Find and book great restaurantsFind a Restaurant
See more Editor’s Picks
|Address:||301-303 Chiswick High Road, London W4 4HH|
|Tel:||020 3544 2411|
|Price: £87.00||Wine: £42.00||Champagne: £69.00|
|Opening Hours:||Thurs-Sat 12N-2.30pm Tues-Sat 6.30-9.30pm|
1 of 1 people found this review helpful.
Hedone has been on the receiving end of some seriously cranky reviews. In the dark, dripping caves of TripAdvisor, reviewers are gnashing their teeth that they can’t get an 8pm table at 24 hours’ notice, that lunch for four at this Michelin-starred restaurant clocks in over £200, that a cancellation deposit is required, or that some dishes with especially expensive ingredients are charged at a supplement.
It may be the expectations of the location. At this western end of Chiswick High Road, just before Chiswick gives up the ghost and turns into Hounslow, a good restaurant is rare and a fine dining place absolutely unheard of. If you were weighing up Hedone against Sam’s Brasserie or High Road House, you’d be in for a shock.
Yes it is pricey: menu options range from £47 for three courses to £95 for the longer tasting menu. You won’t see a bottle of wine for less than £40. But there is no complaint in terms of value for money. The kitchen errs towards expensive ingredients in almost every course, and for £95 we got ten brilliant dishes plus bread, amuses and petits fours. The wines are excellent, the markups against retail less than 3x as far as I could see, and they sell 375ml carafes on almost all of them. If there’s a complaint to be had, it’s that they won’t let you have a cheap bottle of wine with your meal.
In our tasting menu (billed as a surprise but really just a ‘best of’ the day’s offerings) almost all courses were very good and a few were outstanding. I will particularly remember the queen scallop with nori and jerusalem artichoke for a long time to come, along with a stunning piece of turbot with bouillabaisse sauce and a white aioli. Liquid-filled ravioli, short rib of beef and another scallop course (at our request) were also very very strong on flavour, and a pre-dessert of rosewater meringue with beetroot cream was a triumph. The biggest complaint I could muster is that I wanted more crème patissiere in the millefeuille.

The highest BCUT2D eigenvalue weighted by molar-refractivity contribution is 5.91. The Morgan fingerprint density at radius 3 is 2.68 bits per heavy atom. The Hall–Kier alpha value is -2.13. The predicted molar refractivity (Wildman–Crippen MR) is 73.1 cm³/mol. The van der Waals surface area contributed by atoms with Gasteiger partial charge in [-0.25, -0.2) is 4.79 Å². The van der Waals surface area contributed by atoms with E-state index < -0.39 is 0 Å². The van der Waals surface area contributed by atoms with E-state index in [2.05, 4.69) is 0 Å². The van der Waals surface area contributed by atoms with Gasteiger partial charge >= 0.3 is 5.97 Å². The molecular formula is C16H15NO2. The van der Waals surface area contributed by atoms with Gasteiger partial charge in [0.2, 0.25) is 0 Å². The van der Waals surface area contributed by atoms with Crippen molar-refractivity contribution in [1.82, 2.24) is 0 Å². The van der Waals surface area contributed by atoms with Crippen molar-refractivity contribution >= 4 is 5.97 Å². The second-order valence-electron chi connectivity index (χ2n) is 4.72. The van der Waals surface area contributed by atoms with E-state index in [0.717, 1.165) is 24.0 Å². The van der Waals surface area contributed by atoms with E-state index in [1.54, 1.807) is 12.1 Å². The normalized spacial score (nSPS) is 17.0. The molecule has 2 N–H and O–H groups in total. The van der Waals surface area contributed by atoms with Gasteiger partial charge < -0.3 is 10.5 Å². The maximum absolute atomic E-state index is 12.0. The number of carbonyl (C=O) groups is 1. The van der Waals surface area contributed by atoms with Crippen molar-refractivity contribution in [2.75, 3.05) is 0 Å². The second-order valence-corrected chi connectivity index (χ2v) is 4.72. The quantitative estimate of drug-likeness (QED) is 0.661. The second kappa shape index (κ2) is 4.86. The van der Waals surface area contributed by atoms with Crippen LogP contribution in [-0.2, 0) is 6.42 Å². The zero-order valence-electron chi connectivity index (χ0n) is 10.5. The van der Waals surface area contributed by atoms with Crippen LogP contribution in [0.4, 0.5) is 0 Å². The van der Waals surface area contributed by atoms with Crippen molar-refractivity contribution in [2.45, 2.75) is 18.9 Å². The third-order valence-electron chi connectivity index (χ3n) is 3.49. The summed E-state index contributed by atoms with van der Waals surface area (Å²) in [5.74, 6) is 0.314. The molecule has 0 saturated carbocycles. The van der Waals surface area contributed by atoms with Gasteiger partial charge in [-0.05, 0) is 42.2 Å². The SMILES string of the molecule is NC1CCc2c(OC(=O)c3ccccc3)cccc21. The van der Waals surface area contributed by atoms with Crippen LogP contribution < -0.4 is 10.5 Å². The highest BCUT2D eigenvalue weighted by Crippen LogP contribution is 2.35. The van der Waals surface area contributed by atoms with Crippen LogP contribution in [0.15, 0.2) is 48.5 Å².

While there’s a fair amount of modernist technique on display, such as emulsions and foams (there were two Gourmet Whips on the go constantly), and a few off-beat ingredients make an appearance, Hedone has its feet firmly in classical French cuisine: most courses centre around a superb piece of meat or fish, simply cooked, and the wow factor comes from the garnish.
We sat at the kitchen counter; half the kitchen is open to the restaurant. The benefit of this, for nerds such as myself, is that you get a bit of explanation from the chef about the dishes (for example, how on earth you make a white aioli). Mikael Jonsson is evidently a serious fella (there was the occasional stern instruction on how to eat a dish) but he’s not without a sense of humour either (he winds up other chefs about how he makes his liquid-filled ravioli; I considered this to be uproariously entertaining).
Service was good but the sommelier was rather absent: the restaurant was full and he was over-run. He’s done a great job on a mostly European wine list though. Décor and lighting are fine without being remarkable. The main restaurant floor looked towards the crowded side but there was lots and lots of buzz so I wouldn’t have been worried about being overheard by my neighbours.
This is a serious joint: we were in for 3.5 hours and I had to shut my eyes while I punched in my PIN. But if you live west of Earl’s Court, you’ve absolutely no excuse for not having eaten here.